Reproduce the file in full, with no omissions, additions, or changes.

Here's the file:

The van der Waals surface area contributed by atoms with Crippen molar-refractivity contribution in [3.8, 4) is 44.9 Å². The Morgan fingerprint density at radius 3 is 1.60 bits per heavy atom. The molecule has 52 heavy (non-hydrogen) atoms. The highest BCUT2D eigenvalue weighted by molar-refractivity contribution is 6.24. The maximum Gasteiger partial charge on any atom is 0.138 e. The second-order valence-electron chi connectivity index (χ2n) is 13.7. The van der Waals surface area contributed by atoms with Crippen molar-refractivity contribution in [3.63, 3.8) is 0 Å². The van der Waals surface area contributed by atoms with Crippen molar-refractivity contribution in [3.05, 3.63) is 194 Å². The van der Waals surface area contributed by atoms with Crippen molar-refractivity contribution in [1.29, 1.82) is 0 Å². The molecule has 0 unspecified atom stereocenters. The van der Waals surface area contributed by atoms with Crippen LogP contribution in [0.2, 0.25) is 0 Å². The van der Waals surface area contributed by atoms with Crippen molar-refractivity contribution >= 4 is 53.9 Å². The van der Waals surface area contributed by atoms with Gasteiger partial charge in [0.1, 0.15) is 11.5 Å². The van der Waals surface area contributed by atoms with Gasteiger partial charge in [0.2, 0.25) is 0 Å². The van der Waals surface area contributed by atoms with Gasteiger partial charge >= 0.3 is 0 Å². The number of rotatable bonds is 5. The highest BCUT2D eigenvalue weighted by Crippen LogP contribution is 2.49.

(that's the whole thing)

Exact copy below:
The van der Waals surface area contributed by atoms with Crippen molar-refractivity contribution in [3.8, 4) is 44.9 Å². The Morgan fingerprint density at radius 3 is 1.60 bits per heavy atom. The molecule has 52 heavy (non-hydrogen) atoms. The highest BCUT2D eigenvalue weighted by molar-refractivity contribution is 6.24. The maximum Gasteiger partial charge on any atom is 0.138 e. The second-order valence-electron chi connectivity index (χ2n) is 13.7. The van der Waals surface area contributed by atoms with Crippen molar-refractivity contribution in [3.63, 3.8) is 0 Å². The van der Waals surface area contributed by atoms with Crippen molar-refractivity contribution in [3.05, 3.63) is 194 Å². The van der Waals surface area contributed by atoms with Crippen molar-refractivity contribution in [1.29, 1.82) is 0 Å². The molecule has 0 unspecified atom stereocenters. The van der Waals surface area contributed by atoms with Crippen LogP contribution in [0.2, 0.25) is 0 Å². The van der Waals surface area contributed by atoms with Crippen molar-refractivity contribution >= 4 is 53.9 Å². The van der Waals surface area contributed by atoms with Gasteiger partial charge in [0.1, 0.15) is 11.5 Å². The van der Waals surface area contributed by atoms with Gasteiger partial charge in [0.2, 0.25) is 0 Å². The van der Waals surface area contributed by atoms with Gasteiger partial charge >= 0.3 is 0 Å². The number of rotatable bonds is 5. The highest BCUT2D eigenvalue weighted by Crippen LogP contribution is 2.49.